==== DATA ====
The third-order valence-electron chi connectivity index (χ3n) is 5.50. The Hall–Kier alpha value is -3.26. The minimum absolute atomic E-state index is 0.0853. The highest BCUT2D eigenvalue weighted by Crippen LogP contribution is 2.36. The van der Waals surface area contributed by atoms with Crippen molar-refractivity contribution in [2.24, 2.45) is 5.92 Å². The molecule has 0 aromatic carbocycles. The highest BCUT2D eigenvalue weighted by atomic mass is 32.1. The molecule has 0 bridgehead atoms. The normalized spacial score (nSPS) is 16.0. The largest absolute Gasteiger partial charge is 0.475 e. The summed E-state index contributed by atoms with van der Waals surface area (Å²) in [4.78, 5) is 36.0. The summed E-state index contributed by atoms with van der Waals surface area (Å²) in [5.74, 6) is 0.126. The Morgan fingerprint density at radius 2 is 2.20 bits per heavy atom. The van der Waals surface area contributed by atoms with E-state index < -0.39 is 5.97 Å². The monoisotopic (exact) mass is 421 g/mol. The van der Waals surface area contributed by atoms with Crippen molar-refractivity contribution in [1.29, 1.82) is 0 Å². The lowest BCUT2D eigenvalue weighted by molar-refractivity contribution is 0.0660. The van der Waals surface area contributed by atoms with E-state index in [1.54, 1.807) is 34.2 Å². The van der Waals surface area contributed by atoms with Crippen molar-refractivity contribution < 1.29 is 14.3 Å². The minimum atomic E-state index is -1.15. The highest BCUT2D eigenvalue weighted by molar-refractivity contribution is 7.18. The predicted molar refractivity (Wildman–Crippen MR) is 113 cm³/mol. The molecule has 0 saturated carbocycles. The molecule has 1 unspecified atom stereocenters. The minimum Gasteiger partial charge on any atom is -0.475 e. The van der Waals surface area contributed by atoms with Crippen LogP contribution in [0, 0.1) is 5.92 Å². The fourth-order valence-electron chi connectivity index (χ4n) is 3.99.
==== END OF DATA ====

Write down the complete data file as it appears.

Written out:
The third-order valence-electron chi connectivity index (χ3n) is 5.50. The Hall–Kier alpha value is -3.26. The minimum absolute atomic E-state index is 0.0853. The highest BCUT2D eigenvalue weighted by Crippen LogP contribution is 2.36. The van der Waals surface area contributed by atoms with Crippen molar-refractivity contribution in [2.24, 2.45) is 5.92 Å². The molecule has 0 aromatic carbocycles. The highest BCUT2D eigenvalue weighted by atomic mass is 32.1. The molecule has 0 bridgehead atoms. The normalized spacial score (nSPS) is 16.0. The largest absolute Gasteiger partial charge is 0.475 e. The summed E-state index contributed by atoms with van der Waals surface area (Å²) in [4.78, 5) is 36.0. The summed E-state index contributed by atoms with van der Waals surface area (Å²) in [5.74, 6) is 0.126. The Morgan fingerprint density at radius 2 is 2.20 bits per heavy atom. The van der Waals surface area contributed by atoms with E-state index < -0.39 is 5.97 Å². The monoisotopic (exact) mass is 421 g/mol. The van der Waals surface area contributed by atoms with Crippen molar-refractivity contribution in [1.29, 1.82) is 0 Å². The lowest BCUT2D eigenvalue weighted by molar-refractivity contribution is 0.0660. The van der Waals surface area contributed by atoms with E-state index in [1.54, 1.807) is 34.2 Å². The van der Waals surface area contributed by atoms with Crippen molar-refractivity contribution < 1.29 is 14.3 Å². The minimum atomic E-state index is -1.15. The highest BCUT2D eigenvalue weighted by molar-refractivity contribution is 7.18. The predicted molar refractivity (Wildman–Crippen MR) is 113 cm³/mol. The molecule has 0 saturated carbocycles. The molecule has 1 unspecified atom stereocenters. The minimum Gasteiger partial charge on any atom is -0.475 e. The van der Waals surface area contributed by atoms with Crippen LogP contribution in [0, 0.1) is 5.92 Å². The fourth-order valence-electron chi connectivity index (χ4n) is 3.99.